Here is the continuation of the previous post written by my SIL on their African Safari:y
Our next destination was the western corridor of the Serengeti National Park, a journey of approximately 6 hours from the Ngorongoro Conservation Area, all the while staying within the park. The Ngorongoro Conservation area transitions at some point into Serengeti and is really one vast sea of plants and animals. Located in north western Tanzania and bordering Kenya’s Masai Mara, the Serengeti National Park is one of Africas most famous game parks and measures over 14,500 sq km. Together with Ngorongoro, the 23000 sq km is larger than a few countries. The Serengeti hosts vast savannah plains, wildlife in awe inspiring numbers and of course, the annual Great Wildebeest Migration which takes place from the end of October to mid July, depending on the rains. When we arrived at the Serengeti, we were simply awestruck. Husband and I looked at each other wondering whether this place is for real. It is an endless sea of grass & 360 degree view is just flat green land touching the horizon. If I didnt go to school & lived in Serengiti, I would vouch that the earth is flat! Moreover the name Serengeti is derived from Masai word “Serengit” meaning “Endless Plains”. Volcanic soil a few feet under the ground does not allow tree roots to survive and penetrate. This has resulted in endless grassland with occasional trees. However, vegetation alters to dense tree canopied forest on hills and there is a transition zone. Each type of vegetation harbours a different set of animals, birds and reptiles.
Few minutes inside the park & we saw a sizable number of wildebeests (called gnu in Swahili). Of course, we wanted to experience wildebeest migration & we were expecting it. But few more minutes passed & we breathed slowly at what we saw. They were in huge numbers yes. But how many you ask, I would say probably 200,000. I dont know what that number would look like. But as far as our eyes could see, we could see wildebeest all around us. They looked like black ants queueing up at a distance & this view stretched for a few kilometers. Then we spotted the zebras & they were more than 50000 in number. I smiled remembering how I counted the 72 zebras just a day ago! Steven told us that zebras & wildebeest migrate every year from Masai Mara in Kenya southwards to Serengeti in Tanzania. This is mainly in search of food which is available in plenty in Serengeti. The wildebeest have good sense of sound & zebras have powerful sight. This combination makes then great partners during the migration. We also spotted many gazelles, few hyenas, impalas in the park enroute to our lodge. At one instant, herd of 7-10 gazelles were running next to our vehicle at the same speed as our car – 60km/hr! It was a sight to remember 🙂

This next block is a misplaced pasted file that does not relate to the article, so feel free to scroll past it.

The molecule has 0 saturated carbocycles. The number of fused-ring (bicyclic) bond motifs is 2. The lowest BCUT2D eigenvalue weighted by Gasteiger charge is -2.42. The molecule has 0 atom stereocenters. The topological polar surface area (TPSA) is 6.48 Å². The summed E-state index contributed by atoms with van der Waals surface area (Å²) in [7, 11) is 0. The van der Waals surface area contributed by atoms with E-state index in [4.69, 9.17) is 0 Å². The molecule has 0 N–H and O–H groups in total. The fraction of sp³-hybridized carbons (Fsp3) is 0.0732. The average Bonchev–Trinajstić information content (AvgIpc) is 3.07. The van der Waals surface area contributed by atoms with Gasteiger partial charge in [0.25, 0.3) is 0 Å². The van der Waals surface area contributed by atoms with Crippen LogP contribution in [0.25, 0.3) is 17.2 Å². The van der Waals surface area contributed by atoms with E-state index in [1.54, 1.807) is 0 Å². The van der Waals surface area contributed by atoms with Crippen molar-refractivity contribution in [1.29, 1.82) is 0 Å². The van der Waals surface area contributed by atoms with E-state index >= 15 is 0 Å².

We visited the Seronera region in the Serengeti Park the coming day. This is famous for the ‘cat’ population & we were not disappointed at all. We spotted many lions, lion cubs, leopards in the park. One of the leopards was sleeping on the branch of a tree 20ft above the ground & had its prey, a dead impala on another branch. We were told leopards normally don’t like sharing their food or being disturbed while they are eating, even by a fly. Hence, they climb on the tree with their prey & eat for 2-3 days! On our way back, our hearts stopped for a few seconds when we saw 3 lioness walking towards us from a distance of 30 feet to just under 7 feet, then walking away casually looking extremely disinterested in us – clearly husband and I would probably amount to less than half a snack!
Last of our stops was the Lake Manyara National Park. Located between Arusha and the Ngorongoro Crater and stretching 50km across the edge of the Great East African Rift Valley, Lake Manyara National Park is famous for the elusive tree-climbing lions & pink flamingos. The forest here reminded us of the forests in India – very dense unlike the other National Parks we visited here. But the lions here eluded us and the pink flamingos were small in number & very far away when compared to what we saw in Ngorongoro.
For those wanting to visit Tanzania, I would suggest pre-book on one of the safari tours. There are many & you will be surprised that three of the major operators have Indian owners. Also, Tanzania is an expensive place, mainly because of tourism. The US Dollar has become normally used currency apart from the Tanzanian Shillings. Tipping culture is big. From the person who brings your luggage to your hotel room, to the one who serves you at breakfast, to the one who comes to spray mosquito repellant sprays. And people normally give anything between 2$-10$ for each service. The lodges we stayed were part of a group called Sopa lodges. I would recommend these as they were situated inside the park with great views of the parks. Those who are vegetarians needn’t worry at all. Rice, Chapatis & Sabzis are very common here.
Overall, Tanzania is a wonderful place for African Safari. If you want to catch the wildebeest migration, it might be prefered if you visit in the month of November as you can see these crossing the river from Masai Mara in Kenya to Serenegeti while the crocs wait on both banks for the annual feast as a million wildebeest brave the odds and lunge into the water. In all, highly recommend it – one of the best holidays I have had.